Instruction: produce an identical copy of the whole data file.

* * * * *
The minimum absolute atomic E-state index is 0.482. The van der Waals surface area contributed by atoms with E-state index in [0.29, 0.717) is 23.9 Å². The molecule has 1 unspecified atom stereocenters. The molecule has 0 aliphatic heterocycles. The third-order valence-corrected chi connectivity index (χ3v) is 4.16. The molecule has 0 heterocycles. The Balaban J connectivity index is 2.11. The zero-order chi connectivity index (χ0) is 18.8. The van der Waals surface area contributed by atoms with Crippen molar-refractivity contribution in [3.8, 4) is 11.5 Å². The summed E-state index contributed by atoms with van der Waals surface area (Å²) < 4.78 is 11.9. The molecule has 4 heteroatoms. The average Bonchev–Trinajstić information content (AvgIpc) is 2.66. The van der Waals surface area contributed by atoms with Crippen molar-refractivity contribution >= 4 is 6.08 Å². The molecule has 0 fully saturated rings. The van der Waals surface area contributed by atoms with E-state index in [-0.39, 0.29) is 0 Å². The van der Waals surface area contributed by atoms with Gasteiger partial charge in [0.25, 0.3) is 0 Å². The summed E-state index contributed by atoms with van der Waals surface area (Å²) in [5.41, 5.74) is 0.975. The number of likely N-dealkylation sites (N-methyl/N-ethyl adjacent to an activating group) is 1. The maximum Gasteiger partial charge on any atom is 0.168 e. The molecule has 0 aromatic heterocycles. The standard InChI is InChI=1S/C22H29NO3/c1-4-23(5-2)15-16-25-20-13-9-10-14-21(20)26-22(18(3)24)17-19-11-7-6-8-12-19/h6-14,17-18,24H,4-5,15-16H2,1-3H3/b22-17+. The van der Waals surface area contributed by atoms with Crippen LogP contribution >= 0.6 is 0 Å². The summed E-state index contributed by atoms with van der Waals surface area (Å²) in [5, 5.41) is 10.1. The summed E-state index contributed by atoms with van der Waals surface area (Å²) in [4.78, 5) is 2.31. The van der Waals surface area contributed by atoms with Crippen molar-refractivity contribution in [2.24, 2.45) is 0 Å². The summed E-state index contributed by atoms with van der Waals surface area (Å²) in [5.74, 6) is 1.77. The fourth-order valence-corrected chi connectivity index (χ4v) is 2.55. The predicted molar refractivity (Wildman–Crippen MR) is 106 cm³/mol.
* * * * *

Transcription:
The minimum absolute atomic E-state index is 0.482. The van der Waals surface area contributed by atoms with E-state index in [0.29, 0.717) is 23.9 Å². The molecule has 1 unspecified atom stereocenters. The molecule has 0 aliphatic heterocycles. The third-order valence-corrected chi connectivity index (χ3v) is 4.16. The molecule has 0 heterocycles. The Balaban J connectivity index is 2.11. The zero-order chi connectivity index (χ0) is 18.8. The van der Waals surface area contributed by atoms with Crippen molar-refractivity contribution in [3.8, 4) is 11.5 Å². The summed E-state index contributed by atoms with van der Waals surface area (Å²) < 4.78 is 11.9. The molecule has 4 heteroatoms. The average Bonchev–Trinajstić information content (AvgIpc) is 2.66. The van der Waals surface area contributed by atoms with Crippen molar-refractivity contribution >= 4 is 6.08 Å². The molecule has 0 fully saturated rings. The van der Waals surface area contributed by atoms with E-state index in [-0.39, 0.29) is 0 Å². The van der Waals surface area contributed by atoms with Gasteiger partial charge in [0.25, 0.3) is 0 Å². The summed E-state index contributed by atoms with van der Waals surface area (Å²) in [5.41, 5.74) is 0.975. The number of likely N-dealkylation sites (N-methyl/N-ethyl adjacent to an activating group) is 1. The maximum Gasteiger partial charge on any atom is 0.168 e. The molecule has 0 aromatic heterocycles. The standard InChI is InChI=1S/C22H29NO3/c1-4-23(5-2)15-16-25-20-13-9-10-14-21(20)26-22(18(3)24)17-19-11-7-6-8-12-19/h6-14,17-18,24H,4-5,15-16H2,1-3H3/b22-17+. The van der Waals surface area contributed by atoms with Crippen LogP contribution >= 0.6 is 0 Å². The summed E-state index contributed by atoms with van der Waals surface area (Å²) in [5, 5.41) is 10.1. The summed E-state index contributed by atoms with van der Waals surface area (Å²) in [4.78, 5) is 2.31. The van der Waals surface area contributed by atoms with Crippen molar-refractivity contribution in [2.24, 2.45) is 0 Å². The summed E-state index contributed by atoms with van der Waals surface area (Å²) in [5.74, 6) is 1.77. The fourth-order valence-corrected chi connectivity index (χ4v) is 2.55. The predicted molar refractivity (Wildman–Crippen MR) is 106 cm³/mol.